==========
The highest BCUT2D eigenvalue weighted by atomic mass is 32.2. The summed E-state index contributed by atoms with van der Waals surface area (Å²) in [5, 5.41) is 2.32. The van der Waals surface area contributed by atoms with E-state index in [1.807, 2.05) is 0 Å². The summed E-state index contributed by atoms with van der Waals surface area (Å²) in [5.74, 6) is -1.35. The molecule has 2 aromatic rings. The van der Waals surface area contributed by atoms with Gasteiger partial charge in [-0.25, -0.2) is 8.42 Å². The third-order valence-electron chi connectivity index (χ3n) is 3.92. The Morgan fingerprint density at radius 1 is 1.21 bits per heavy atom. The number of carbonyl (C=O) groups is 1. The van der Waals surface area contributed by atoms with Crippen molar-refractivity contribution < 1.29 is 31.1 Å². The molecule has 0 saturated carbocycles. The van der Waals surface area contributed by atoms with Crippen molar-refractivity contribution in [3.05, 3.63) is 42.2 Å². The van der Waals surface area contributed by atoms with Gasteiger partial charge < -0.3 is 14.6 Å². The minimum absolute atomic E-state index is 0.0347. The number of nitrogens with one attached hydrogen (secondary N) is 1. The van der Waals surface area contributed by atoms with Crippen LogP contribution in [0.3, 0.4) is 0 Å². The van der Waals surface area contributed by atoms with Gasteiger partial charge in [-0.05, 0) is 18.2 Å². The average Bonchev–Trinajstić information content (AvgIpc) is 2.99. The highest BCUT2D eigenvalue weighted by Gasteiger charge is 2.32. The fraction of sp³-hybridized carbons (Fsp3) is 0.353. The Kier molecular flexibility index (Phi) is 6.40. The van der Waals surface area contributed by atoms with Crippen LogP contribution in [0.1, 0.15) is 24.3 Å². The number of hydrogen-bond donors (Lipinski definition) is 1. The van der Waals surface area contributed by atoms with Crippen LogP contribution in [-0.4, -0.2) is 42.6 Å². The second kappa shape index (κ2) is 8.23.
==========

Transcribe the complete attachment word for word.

The highest BCUT2D eigenvalue weighted by atomic mass is 32.2. The summed E-state index contributed by atoms with van der Waals surface area (Å²) in [5, 5.41) is 2.32. The van der Waals surface area contributed by atoms with E-state index in [1.807, 2.05) is 0 Å². The summed E-state index contributed by atoms with van der Waals surface area (Å²) in [5.74, 6) is -1.35. The molecule has 2 aromatic rings. The van der Waals surface area contributed by atoms with Gasteiger partial charge in [-0.25, -0.2) is 8.42 Å². The third-order valence-electron chi connectivity index (χ3n) is 3.92. The Morgan fingerprint density at radius 1 is 1.21 bits per heavy atom. The number of carbonyl (C=O) groups is 1. The van der Waals surface area contributed by atoms with Crippen molar-refractivity contribution < 1.29 is 31.1 Å². The molecule has 0 saturated carbocycles. The van der Waals surface area contributed by atoms with Crippen molar-refractivity contribution in [3.05, 3.63) is 42.2 Å². The van der Waals surface area contributed by atoms with Gasteiger partial charge < -0.3 is 14.6 Å². The minimum absolute atomic E-state index is 0.0347. The number of nitrogens with one attached hydrogen (secondary N) is 1. The van der Waals surface area contributed by atoms with Crippen LogP contribution in [0.3, 0.4) is 0 Å². The van der Waals surface area contributed by atoms with Gasteiger partial charge in [-0.05, 0) is 18.2 Å². The average Bonchev–Trinajstić information content (AvgIpc) is 2.99. The highest BCUT2D eigenvalue weighted by Gasteiger charge is 2.32. The fraction of sp³-hybridized carbons (Fsp3) is 0.353. The Kier molecular flexibility index (Phi) is 6.40. The van der Waals surface area contributed by atoms with Crippen LogP contribution in [0.1, 0.15) is 24.3 Å². The number of hydrogen-bond donors (Lipinski definition) is 1. The van der Waals surface area contributed by atoms with Crippen LogP contribution in [-0.4, -0.2) is 42.6 Å². The second kappa shape index (κ2) is 8.23.